Strawberries and Raspberries

On days like this, they say you can throw a cup of boiling water up into the air and it will come back down frozen.

We tried it.

It’s not true.

But you can get extra thick crystallized lashes, cut snow blocks for igloos, and even hang around outside for a chat if you’re well dressed…


Susanni hauling snow blocks for the start of an igloo


after an hour long walk at -32c


Our good friends, Alden and Aida, stopped at our place for night this wkd. We roped them into hauling snow blocks and afterwards the guys stayed outside chatting–or perhaps they decided -30c was more pleasant than visiting around hyper children.

The busyness of school, Christmas concerts, and holiday parties seems a long ways away now that my biggest scheduling challenge is fitting naps between meals, outdoor activities, and board games, but here are a couple pics from our past life:


Susanna, on the far right, as a cheerleader at our church Christmas concert


Belén, the news reporter, about to sing her solo

On the last day of school, Susanna asked if she could take her fiddle for Show-n-Tell. She wanted to play Les Fraises y les Framboises, a French folk song she’d just learned. Five minutes before the bus came, I googled the lyrics and printed off the words to the chorus in extra-large font. While I congratulated myself for being on-the-ball, Belén picked up the sheet and studied it for a moment before protesting.

“Mom, she can’t teach this to her class. It’s a bad song.”

“What’s wrong ?” I asked. I thought I’d understood the main idea (berry wine and good friends) even though I missed a word or two.

Ah les fraises et les framboises
Du bon vin j’en ai bu
Croyez-moi, chers villageois
Jamais je me suis tant plu

“Mom, do you know what bu means?”

I didn’t. I’d just skipped over it because it was only 2 letters.

“Well it means drunk. This is totally inappropriate” she chided me.

Isn’t it amazing how two letters can change the meaning of everything? Suddenly it seemed less charming than I’d imagined; I pictured Susanna’s teacher grimacing* (or grinning?) while my sweet seven-year-old instructed her peers about “how she’d never been so drunk in her life.” Needless to say she played the song, without referencing the lyrics.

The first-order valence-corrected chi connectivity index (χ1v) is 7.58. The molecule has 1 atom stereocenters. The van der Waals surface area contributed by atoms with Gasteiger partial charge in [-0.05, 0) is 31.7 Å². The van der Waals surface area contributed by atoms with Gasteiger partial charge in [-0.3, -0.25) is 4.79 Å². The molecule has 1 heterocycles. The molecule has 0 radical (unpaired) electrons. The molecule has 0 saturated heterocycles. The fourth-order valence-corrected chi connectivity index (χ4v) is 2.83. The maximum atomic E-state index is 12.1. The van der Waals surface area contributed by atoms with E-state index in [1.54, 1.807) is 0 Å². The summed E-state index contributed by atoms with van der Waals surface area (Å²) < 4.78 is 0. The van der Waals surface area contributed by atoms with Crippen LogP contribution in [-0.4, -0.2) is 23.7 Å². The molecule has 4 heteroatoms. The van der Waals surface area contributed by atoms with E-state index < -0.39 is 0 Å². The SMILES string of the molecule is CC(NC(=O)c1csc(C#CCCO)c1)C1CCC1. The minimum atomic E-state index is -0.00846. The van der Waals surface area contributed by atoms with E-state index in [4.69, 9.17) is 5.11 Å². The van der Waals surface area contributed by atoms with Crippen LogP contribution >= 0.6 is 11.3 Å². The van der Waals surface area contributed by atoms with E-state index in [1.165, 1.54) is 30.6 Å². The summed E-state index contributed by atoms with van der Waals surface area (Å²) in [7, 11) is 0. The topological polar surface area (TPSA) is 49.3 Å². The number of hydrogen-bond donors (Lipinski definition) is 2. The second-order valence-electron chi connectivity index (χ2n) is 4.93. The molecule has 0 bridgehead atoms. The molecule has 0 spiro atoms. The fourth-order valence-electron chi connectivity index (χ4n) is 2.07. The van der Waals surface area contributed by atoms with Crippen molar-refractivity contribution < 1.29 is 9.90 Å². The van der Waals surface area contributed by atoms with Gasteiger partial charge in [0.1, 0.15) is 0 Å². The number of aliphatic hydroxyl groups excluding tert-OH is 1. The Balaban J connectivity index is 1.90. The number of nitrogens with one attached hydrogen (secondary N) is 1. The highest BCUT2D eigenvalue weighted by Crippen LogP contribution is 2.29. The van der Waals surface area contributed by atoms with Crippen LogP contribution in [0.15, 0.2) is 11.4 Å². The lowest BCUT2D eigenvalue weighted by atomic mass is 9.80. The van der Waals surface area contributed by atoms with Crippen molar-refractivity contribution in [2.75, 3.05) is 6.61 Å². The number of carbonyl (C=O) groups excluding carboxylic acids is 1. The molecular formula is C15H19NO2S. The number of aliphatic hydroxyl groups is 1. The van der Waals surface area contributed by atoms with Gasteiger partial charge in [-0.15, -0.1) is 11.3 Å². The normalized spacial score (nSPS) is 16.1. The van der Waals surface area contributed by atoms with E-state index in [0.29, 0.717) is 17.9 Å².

Here are some more pictures from our present routine. Although we’ve come home from my parent’s place we’re still in the holiday mode around here and it’s hard to imagine how we ever managed going to school and work. We won’t try to figure it out now though… we’ve still got a week left.


Stan and Belén playing crokinole with my parents


Skating on the river beside Grandma and Grandpa’s house (Susie with G&G)

I know most people find this weather heinous but I’m not sure I’d want it too balmy–all this cold weather justifies a luxurious hibernation.

Happy New Year! Stay warm,


*My girls attend a Catholic French Immersion school. Belén later explained she’d learned the word bu in her religion class while studying Acts 2.


4 thoughts on “Strawberries and Raspberries

  1. To make you feel a bit better, “bu” is just the past tense of “boire” which is “to drink”. I’ll roughly translate for you:
    Ah les fraises et les framboises – oh the strawberries and raspberries
    Du bon vin j’en ai bu – some good wine I have drunk
    Croyez-moi, chers villageois – believe me, dear villagers
    Jamais je me suis tant plu – I’ve never been so pleased with myself 🙂

  2. I don’t think I’d even have the courage to go out in weather like that! I like snow and cold less and less as the years pass! But I’m glad you all had fun!

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